I climbed the steep trail, my leg muscles straining. I stopped to let my lungs catch up with the rest of me, closing my eyes and gulping down the warm pine-scented air.
Central Oregon is different from the west side of the state in many ways: the weather, the politics, the fashions. You're not likely to spot anyone in Portland wearing a cowboy hat unironically.
But one thing we have in common is the trees. The city of Bend is half buried in junipers, aspens, and firs. On my first morning back from New York City, disoriented from jet lag, I strolled outside and looked around at the greenery in bewilderment. A neighbor walked by with her dog and asked, "How are you?" I exclaimed, "I'm surrounded by plants!"
Down the road from my parents' house is an entrance to a network of hiking trails that wind through the many plants, up to the top of the butte. Unlike your stereotypical Bendite, I'm not an outdoorsy type. I flounder for excuses when people say I must visit such-and-such beautiful lake or national forest or really big rock. These trails are the one exception.
In the early '00s I wore down many a pair of Sketchers on these trails. If I was bored and felt like playing Harriet the Spy, I headed for the route overlooking the park for an afternoon of people-watching. If I was feeling romantic and wanted to emulate Anne Shirley skipping through the White Way of Delight, I bounded along the paths with the most breathtaking views. If I was upset and wanted to sulk in the wild hills, despising mankind like the vengeful Heathcliff, I crept into the secret shady nooks where no one would find me.
I can no longer remember which path was which, but even if I could they're all different now. New housing developments have popped up on the butte over the last ten years, and with them came pristine asphalt paths that displaced the wild dirt ones. Builders put in shiny new parks to lure in families. Gated mansions and golf courses obscured the natural views. None of the paths are secret anymore because they're all on Google Maps.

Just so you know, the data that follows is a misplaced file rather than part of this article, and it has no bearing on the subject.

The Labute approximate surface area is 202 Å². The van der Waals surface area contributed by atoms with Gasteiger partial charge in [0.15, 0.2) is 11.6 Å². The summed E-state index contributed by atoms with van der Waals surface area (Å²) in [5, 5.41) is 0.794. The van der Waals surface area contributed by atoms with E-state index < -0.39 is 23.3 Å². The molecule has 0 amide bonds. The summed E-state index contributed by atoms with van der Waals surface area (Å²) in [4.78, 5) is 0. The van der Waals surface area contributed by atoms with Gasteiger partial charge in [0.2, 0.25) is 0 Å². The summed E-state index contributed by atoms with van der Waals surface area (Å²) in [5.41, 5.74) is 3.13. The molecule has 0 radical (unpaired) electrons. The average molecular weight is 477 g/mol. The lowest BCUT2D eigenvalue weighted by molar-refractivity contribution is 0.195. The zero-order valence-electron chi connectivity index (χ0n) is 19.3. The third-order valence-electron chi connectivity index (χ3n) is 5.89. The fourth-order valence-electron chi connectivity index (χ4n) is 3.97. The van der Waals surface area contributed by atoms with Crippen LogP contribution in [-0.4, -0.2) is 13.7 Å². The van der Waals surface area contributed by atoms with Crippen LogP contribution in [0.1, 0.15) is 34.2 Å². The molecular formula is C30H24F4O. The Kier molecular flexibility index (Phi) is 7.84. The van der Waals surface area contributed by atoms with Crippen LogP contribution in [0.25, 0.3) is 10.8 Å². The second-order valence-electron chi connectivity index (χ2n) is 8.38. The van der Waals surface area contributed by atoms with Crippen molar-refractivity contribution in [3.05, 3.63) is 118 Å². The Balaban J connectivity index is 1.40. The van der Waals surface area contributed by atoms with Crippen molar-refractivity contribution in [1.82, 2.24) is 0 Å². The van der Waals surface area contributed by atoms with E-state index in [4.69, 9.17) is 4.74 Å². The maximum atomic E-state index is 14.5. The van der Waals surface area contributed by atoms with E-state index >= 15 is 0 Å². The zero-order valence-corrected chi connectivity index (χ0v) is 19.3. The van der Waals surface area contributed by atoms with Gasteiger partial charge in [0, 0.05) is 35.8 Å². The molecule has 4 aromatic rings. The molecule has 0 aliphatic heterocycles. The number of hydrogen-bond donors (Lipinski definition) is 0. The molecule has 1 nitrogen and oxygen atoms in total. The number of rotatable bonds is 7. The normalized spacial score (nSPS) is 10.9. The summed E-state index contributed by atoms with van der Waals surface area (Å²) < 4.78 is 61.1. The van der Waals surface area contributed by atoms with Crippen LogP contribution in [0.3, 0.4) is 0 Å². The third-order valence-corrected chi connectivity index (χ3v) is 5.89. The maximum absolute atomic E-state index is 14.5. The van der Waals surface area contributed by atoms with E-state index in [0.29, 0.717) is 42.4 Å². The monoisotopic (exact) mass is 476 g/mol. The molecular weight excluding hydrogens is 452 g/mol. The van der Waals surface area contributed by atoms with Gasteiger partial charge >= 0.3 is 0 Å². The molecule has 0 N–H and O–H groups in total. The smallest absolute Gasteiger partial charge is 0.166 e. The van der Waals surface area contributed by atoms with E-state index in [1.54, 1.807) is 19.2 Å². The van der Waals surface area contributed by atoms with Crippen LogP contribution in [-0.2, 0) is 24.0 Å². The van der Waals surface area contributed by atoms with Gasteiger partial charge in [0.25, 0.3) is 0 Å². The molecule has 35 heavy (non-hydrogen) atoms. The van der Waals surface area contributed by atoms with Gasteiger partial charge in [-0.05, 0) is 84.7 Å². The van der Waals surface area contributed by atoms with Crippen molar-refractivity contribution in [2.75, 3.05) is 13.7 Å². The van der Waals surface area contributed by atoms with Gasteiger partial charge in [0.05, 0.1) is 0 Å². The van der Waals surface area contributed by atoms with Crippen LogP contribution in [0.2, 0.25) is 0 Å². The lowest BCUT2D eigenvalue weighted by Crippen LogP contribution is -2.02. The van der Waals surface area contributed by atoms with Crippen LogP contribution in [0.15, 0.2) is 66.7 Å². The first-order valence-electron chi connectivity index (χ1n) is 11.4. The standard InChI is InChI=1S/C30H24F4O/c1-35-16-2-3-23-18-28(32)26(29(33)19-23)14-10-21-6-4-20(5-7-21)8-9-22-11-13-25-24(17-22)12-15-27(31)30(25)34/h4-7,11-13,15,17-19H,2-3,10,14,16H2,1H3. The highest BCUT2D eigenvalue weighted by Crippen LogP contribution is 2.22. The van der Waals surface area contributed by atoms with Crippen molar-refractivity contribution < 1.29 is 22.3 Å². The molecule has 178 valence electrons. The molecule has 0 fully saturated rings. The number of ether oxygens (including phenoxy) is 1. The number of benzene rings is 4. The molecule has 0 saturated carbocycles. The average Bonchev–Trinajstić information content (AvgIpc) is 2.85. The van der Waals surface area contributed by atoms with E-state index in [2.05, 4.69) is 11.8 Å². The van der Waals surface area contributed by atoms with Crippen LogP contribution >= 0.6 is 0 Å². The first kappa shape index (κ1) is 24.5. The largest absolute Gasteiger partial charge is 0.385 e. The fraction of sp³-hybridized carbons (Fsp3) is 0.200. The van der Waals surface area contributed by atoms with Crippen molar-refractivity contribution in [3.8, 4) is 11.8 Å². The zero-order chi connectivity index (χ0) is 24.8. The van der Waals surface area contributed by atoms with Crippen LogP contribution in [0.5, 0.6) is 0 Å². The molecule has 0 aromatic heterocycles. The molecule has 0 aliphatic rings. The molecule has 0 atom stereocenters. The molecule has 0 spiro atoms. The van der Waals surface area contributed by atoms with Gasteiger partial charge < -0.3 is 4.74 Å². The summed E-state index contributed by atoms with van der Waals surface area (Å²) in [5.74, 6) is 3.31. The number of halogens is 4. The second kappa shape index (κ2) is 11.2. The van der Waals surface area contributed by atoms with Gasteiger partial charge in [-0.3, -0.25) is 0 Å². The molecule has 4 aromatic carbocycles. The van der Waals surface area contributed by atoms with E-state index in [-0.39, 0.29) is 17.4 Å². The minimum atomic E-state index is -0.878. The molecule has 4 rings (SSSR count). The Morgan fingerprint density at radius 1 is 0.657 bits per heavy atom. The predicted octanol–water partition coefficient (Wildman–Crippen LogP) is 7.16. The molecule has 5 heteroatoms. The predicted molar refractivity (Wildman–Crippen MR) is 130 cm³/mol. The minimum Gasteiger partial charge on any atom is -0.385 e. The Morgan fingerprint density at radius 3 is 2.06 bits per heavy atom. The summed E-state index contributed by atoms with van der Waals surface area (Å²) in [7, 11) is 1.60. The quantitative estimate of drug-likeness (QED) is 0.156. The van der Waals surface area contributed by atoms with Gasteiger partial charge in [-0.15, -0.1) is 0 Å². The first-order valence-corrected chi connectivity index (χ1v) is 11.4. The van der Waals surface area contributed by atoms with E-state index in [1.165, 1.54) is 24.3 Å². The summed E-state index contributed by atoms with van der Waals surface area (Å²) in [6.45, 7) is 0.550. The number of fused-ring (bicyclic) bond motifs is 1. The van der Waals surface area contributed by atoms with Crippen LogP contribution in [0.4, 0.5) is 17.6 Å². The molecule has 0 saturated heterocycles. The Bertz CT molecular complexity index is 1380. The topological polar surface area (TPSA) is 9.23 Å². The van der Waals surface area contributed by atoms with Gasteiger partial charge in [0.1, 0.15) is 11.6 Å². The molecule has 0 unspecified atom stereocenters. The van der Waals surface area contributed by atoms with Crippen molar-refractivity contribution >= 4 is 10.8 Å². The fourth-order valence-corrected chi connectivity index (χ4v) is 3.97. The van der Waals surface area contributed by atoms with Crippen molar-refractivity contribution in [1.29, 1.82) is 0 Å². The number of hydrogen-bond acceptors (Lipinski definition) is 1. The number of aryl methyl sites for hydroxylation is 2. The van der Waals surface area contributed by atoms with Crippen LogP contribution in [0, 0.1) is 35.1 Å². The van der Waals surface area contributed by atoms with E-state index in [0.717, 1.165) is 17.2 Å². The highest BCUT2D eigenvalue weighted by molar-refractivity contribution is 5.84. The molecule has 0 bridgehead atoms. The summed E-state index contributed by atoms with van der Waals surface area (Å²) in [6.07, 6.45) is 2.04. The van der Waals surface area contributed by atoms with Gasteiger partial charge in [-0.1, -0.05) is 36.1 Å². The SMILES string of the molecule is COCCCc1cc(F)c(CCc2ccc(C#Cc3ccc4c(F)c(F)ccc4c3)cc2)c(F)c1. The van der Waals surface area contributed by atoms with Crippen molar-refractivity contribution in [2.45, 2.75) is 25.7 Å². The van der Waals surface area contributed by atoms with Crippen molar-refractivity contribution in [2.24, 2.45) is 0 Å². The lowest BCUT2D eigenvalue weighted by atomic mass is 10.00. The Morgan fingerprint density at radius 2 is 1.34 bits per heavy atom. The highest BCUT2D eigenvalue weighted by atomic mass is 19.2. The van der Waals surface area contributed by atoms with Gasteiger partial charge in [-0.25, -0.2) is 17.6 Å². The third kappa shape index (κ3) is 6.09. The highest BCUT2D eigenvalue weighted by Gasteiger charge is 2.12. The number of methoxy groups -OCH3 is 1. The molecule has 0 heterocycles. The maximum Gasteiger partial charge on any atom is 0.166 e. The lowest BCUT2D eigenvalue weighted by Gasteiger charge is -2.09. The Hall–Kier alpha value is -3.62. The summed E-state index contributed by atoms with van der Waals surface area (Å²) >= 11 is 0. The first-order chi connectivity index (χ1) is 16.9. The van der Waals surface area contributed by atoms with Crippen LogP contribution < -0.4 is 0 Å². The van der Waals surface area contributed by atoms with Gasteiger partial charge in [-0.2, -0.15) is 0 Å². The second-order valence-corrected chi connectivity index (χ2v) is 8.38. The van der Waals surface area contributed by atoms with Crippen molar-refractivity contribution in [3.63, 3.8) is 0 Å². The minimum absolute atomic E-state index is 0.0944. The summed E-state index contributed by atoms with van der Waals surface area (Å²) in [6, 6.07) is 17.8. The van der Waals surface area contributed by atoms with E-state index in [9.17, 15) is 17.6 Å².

I railed at the forward march of progress, because at that moment I was very upset. I would have liked to make a beeline for the darkest, most secret corner in which I could seethe murderously at mankind...and at one man in particular.
"Will told him to," Jane had said. And that made no sense whatsoever.
First, Will and Charles are as thick as two highly educated, expensively dressed white-collar thieves. Why would Will shoo his best friend eight hundred miles away? And second, even if Will did suggest renting out the house, why would Charles listen? He's thirty-four years old! His friends can't "tell him" to do anything he doesn't want to.
Then again...we are talking about the guy who bought a million-dollar house because his sister said he should.
I asked, "What do you mean, Will 'told him to'? Did they have a fight? He doesn't want to see Charles anymore?"
"Nothing like that. Will just thought it was a waste of money for Charles and Caroline to fly up here every weekend. He said it would make more sense to plan longer visits once or twice a year, and to rent out the house the rest of the time. Caroline thought that was a reasonable idea, and Charles agreed."
"Oh yes," I said. "Very reasonable. Perfectly and unassailably level-headed. But what about you?"
Jane stood up and stretched gracefully. "I...have a craving for Abby's Legendary Pizza. Hawaiian or vegetarian? What do you think?"
What do I think? I think Will doesn't give a fig about the tiny dent a few plane tickets make on Charles' and Caroline's massive trust funds. I think...I know...that Will campaigned to send Charles away from Bend for one reason only: to separate him from my sister.
YOU ARE READING
Lizzie Bennet's DiaryRomance
"Today I met a man, and I thought he was my soulmate, but then he turned out to be a conceited, judgmental, small-minded lemon-sucking jerk." When free-spirited writer Lizzie Bennet meets handsome lawyer Will Darcy at a party, she's smitten...until...